Stanton Williams' New University of the Arts London Campus for Central Saint Martin's at King's Cross was last night awarded the "Building of the Year" prize at the annual AJ 100 Awards in London.
AJ 100 practices were invited to nominate a single project completed in 2010 for the award, and the project to re-house London's Central St Martin's school of art and design faced stiff competition in the category from a shortlist of eight prestigious projects.
Stanton Williams master planned and designed the new 32,000m2 campus, accommodating 5,000 students. The design combines the 19th century Grade II listed Granary building and transit sheds - with a 200 metre long new building that uses industrial materials and creates robust spaces for the students, full of natural light. An internal street draws daylight in and acts as a central circulation spine with suspended walkways, cafes, film, graphic and light projections.
This year's Top 10 practices in the AJ100 comprise many familiar names and one or two new entrants, including (with last year's ranking):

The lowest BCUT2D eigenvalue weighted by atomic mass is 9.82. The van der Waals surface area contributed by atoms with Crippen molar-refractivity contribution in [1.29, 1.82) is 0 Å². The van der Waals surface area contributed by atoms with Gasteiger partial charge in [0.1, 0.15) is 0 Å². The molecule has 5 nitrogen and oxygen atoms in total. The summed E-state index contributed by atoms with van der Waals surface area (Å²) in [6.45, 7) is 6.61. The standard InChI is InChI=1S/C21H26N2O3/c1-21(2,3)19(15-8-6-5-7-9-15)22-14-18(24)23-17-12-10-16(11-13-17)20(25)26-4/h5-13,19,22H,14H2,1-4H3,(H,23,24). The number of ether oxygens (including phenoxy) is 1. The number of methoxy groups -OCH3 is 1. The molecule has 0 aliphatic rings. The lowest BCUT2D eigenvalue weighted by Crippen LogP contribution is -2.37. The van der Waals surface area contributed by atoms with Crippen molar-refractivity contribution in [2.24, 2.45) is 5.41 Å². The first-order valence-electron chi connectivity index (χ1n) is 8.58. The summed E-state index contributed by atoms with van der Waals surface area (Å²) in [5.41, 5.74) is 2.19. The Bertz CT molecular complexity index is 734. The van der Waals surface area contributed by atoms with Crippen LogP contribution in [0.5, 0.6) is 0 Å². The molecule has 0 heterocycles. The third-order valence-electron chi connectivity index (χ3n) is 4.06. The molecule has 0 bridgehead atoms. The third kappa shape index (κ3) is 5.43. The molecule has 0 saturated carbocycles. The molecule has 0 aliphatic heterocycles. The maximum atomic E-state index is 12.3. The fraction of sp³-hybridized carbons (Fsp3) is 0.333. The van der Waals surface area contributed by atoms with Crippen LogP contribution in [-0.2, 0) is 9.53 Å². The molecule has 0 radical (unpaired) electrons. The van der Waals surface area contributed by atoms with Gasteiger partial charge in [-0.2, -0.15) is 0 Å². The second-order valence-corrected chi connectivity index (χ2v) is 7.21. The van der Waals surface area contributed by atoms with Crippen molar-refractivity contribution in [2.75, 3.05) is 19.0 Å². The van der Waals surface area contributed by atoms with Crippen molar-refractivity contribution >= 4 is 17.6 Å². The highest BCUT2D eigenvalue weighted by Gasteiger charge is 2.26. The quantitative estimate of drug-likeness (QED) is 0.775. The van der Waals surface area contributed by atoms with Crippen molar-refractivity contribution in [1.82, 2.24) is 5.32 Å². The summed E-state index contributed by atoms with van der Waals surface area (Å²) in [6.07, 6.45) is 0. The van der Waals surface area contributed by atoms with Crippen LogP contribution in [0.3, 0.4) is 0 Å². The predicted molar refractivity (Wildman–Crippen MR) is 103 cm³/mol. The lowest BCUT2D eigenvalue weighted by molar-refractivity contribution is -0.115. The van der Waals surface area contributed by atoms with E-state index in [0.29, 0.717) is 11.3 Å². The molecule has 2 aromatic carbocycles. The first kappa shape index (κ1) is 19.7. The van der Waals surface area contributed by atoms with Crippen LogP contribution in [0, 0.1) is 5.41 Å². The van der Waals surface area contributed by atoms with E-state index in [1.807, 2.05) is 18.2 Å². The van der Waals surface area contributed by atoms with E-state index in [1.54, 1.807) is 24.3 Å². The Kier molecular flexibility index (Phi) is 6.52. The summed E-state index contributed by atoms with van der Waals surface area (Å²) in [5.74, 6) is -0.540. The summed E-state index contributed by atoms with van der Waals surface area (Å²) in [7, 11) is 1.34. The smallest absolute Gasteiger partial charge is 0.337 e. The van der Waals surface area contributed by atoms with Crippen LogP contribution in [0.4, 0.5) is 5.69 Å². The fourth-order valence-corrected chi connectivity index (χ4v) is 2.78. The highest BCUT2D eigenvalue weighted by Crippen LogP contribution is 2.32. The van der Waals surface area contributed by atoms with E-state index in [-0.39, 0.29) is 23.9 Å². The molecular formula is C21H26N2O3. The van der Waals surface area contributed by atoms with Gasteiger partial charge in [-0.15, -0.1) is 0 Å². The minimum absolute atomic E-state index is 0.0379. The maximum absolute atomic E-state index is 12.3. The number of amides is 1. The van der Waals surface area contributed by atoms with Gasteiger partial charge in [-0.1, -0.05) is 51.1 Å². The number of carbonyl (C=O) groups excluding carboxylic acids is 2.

Other highlights of last night's awards included the Olympic Delivery Authority being named as the Client of the Year, while Sir David Chipperfield won the Contribution to the Profession award.
John Thompson & Partners won the Employer of the Year award while Hawkins/Brown were highly commended. Eric Parry Architects won the Fastest Growing Practice award with ORMS and Paul Davis + Partners both being highly commended.
The International Practice of the Year was awarded to Aukett Fitzroy Robinson while Paul Davis + Partners were awarded Practice of the Year with Eric Parry Architects highly commended.
Zara Hadid won the New Member of the Year award and Paul Davis + Partners won the Sustainable Practice of the Year award with Scott Brownrigg highly commended.
Undertaken by the Architects' Journal in collaboration with Imperial College London, the annual AJ 100 survey provides a vivid insight into the performance and success of the architectural sector, and its value to the UK economy. The survey is completed by the vast majority of UK practices, who in addition to providing statistics on the number of qualified architects employed also submit information on their commercial performance.